Firms will need to establish systems to determine for which of its principal transactions mark-up disclosure is required. For introducing firms, this will require coordinating with their clearing firm(s). FINRA noted that firms may voluntarily provide the mark-up/mark-down disclosure more broadly than Rule 2232 will require if they find it beneficial to do so.
Exceptions to Disclosure Requirement
The revised rule’s mark-up/mark-down disclosure requirement will not apply in the following scenarios:
Calculation of Prevailing Market Price
Under the revised rule, the mark-up/mark-down will be calculated with reference to the Prevailing Market Price as calculated pursuant to FINRA Rule 2121. The analysis required under Rule 2121 is outside the scope of this note, but several commenters noted the difficulty in automating processes to calculate Prevailing Market Price, given the subjective nature of some of Rule 2121’s analyses. FINRA in response noted that it recognized the potential challenges involved in implementing the rule changes, and that it will provide firms with interpretive guidance during the implementation process as necessary.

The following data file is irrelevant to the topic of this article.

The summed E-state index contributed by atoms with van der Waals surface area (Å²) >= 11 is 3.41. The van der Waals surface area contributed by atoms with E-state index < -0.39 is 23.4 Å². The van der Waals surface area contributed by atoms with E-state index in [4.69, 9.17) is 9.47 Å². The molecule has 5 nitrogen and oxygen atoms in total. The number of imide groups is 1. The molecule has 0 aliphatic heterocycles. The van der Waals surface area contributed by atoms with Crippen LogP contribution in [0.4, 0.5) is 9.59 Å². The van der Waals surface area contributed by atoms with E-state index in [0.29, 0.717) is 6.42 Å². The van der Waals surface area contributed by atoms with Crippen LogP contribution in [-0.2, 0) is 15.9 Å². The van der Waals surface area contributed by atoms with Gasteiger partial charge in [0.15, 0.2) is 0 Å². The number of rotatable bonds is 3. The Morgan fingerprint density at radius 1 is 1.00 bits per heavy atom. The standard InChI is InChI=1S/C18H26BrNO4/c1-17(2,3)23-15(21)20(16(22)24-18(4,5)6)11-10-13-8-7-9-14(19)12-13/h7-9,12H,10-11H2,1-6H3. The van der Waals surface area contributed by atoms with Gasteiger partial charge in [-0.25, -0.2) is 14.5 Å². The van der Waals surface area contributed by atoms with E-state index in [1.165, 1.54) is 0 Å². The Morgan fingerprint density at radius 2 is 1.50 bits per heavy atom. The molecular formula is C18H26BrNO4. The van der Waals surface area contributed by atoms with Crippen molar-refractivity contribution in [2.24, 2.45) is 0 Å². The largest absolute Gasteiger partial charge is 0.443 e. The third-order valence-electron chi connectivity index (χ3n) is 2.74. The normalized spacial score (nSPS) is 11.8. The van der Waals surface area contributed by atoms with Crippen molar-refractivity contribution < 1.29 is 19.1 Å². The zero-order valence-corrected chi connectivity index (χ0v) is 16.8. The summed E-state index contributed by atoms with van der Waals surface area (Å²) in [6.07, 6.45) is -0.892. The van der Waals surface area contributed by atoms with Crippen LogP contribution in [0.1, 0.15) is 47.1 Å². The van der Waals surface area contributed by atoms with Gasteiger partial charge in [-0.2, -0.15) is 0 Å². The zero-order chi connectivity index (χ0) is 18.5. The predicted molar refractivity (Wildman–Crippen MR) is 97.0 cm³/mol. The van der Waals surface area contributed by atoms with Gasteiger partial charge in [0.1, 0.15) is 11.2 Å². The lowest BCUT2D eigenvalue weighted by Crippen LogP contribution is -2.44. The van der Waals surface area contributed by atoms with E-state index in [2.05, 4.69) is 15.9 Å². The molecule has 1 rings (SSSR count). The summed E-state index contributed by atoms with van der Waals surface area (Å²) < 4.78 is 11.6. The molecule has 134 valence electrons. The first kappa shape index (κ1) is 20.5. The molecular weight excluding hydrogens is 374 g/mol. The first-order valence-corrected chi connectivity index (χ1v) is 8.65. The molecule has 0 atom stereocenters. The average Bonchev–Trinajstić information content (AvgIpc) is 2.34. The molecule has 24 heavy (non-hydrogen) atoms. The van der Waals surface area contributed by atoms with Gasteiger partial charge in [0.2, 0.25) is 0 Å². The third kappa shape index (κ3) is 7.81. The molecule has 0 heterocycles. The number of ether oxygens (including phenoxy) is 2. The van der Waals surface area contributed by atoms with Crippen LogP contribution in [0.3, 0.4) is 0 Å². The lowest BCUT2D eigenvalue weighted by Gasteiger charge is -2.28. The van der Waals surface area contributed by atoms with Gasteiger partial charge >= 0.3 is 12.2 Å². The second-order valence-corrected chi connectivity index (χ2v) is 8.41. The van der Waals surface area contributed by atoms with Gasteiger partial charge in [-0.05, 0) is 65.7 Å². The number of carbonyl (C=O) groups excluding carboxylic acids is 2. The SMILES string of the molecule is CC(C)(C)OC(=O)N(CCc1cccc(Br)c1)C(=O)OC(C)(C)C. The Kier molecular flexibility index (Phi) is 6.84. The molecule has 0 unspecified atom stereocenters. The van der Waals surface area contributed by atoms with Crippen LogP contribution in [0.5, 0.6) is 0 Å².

Revised Rule 2232 will require disclosure of mark-ups/mark-downs both as a total dollar amount (the dollar difference between the customer’s price and the security’s Prevailing Market Price) and as a percentage amount (the mark-up/mark-down’s percentage of the security’s Prevailing Market Price).